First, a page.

Simon will readily consider offering his services, at no charge for his time and equipment, to help film and promote conservation projects or development projects, or to explore issues, anywhere in the world; projects and issues that would otherwise not have access to the necessary funding.
If you think Simon Normanton might possibly be able to help dont hesitate to ask. If you don’t ask the answer is “he can’t”.
In Kathmandu | After the Earthquake
Restoring the architectural heritage of the Kathmandu Valley
A proposal for a series of short instructional films illustrating best restoration practice and crafts; that could in turn lead to a film for broadcast that would also serve as a fund-raising tool.
In 2015 an earthquake shuddered many of the ancient temples, pagodas, stupas, palaces and Durbar Squares of the medieval towns of the Kathmandu Valley to piles of rubble.
These were no relics of a bygone age but vibrantly alive with their original culture and spiritual significance, an essential part of the everyday lives of the people of the valley.
The earthquake has provoked an urgent debate as to what constitutes good restoration practice.
As a priority and at the suggestion of some of those involved in the massive task of rebuilding the architectural heritage of the Kathmandu Valley, Lighthouse Films, Simon Normanton, has been encouraged to make, and has offered his services and equipment pro bono to make, six or more short films affirming the vital importance of appropriate procedure and techniques to ensure the integrity of the restoration work.
These could feature issues arising from the restoration of Changu Narayan a 1700 year old Hindu temple, of world heritage importance, on the edge of the Valley. The Changu Narayan project combines restoration with community development ensuring a future for both people and the built environment that is central to their lives.
Suggested subjects vying for a place include:
Post-earthquake Assessments of Historic Structures – Rebuild or Repair: Since the earthquake there has been extensive discussions concerning the correct approach to either repair, restore or to reconstruct historic structures; whether to use modern materials and technology to strengthen an otherwise weakened structure; or to forbid the use of any modern materials, especially the use of concrete.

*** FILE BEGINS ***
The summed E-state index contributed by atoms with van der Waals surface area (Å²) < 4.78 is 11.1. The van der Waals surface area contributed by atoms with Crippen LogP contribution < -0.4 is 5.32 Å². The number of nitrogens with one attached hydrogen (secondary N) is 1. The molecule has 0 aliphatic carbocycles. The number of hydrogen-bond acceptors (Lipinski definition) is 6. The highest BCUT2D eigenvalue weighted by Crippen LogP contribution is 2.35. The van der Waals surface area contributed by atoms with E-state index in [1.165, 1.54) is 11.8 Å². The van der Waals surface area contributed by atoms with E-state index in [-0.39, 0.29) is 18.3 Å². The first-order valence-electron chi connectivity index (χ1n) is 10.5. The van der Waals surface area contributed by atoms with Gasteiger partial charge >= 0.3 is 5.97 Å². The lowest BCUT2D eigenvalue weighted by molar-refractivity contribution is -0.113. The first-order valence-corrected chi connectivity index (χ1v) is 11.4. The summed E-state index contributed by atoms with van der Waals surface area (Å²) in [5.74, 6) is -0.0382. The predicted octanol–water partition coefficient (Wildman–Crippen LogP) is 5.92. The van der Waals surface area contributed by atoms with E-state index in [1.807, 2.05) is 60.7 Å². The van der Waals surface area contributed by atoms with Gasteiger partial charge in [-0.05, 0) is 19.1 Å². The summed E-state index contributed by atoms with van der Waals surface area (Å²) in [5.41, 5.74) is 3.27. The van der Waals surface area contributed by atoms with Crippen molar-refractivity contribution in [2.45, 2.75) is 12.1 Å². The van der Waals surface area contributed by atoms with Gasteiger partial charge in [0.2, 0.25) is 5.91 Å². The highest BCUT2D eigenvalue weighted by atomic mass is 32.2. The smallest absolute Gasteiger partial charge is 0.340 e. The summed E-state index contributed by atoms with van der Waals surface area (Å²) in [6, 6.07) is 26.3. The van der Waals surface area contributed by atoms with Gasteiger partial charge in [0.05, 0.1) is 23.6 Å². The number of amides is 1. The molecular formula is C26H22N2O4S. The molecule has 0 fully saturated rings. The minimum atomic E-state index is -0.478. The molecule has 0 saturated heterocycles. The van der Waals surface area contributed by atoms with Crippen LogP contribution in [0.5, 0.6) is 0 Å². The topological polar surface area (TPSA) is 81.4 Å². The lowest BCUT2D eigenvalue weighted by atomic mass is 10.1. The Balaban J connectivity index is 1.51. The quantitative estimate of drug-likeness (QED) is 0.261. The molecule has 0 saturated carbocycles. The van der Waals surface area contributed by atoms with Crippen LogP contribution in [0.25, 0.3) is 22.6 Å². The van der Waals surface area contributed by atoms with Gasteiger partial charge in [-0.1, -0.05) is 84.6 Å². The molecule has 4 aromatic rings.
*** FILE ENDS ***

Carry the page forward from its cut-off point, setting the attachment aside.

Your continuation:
Each historic structure is unique and therefore its condition poses conditions relative to its construction requiring special assessments and recommendations for repair by experienced conservators. This is a very important message that needs in very simple language to address the various individual and different approaches that can be taken and outlines the procedures that should be followed.
Revival of Traditional Crafts: Similar in many ways to the artisan guilds that existed in Europe since Medieval times, in Nepal families still retain a name that describes their profession and a few still practice their crafts.
However with modernisation and dramatic changes in building styles, many of the crafts are fading away. As a result of the 2015 earthquake, however, there is a desperate need to enhance conservation technology, and there are great opportunities for the revival of traditional crafts.
3D Modelling of Temple Structures: Another interesting topic that could be of interest as an awareness or training clip.
Brick Making – The Traditional Slip Glazed Bricks: The method of making the traditional brick (Chikan Appa)used during the Malla period to face all significant monuments was almost forgotten had it not been for an ambitious brick factory owner who has helped pioneer its revival.
Wood Carving and Carpentry Traditions – Conservation and Repair Techniques: There has been a renaissance in skills of woodcarving over the last ten years. However the quality of work in both new work and in repairing wooden structures needs improving.
In general, the process of finding suitable wood, the making and maintenance of tools the traditional methods of preparing, jointing, fixing and finishing woodwork all need to be researched and recorded for all woodworking activities and especially for wood carvers.
Cleaning Woodcarvings – To Recolour or Leave Natural?: There is a saying in Nepal that there are: “More gods than people and more temples than houses…” Therefore nearly all woodcarvings in the Kathmandu Valley are coloured. Some carvings have over nine layers of paint on them.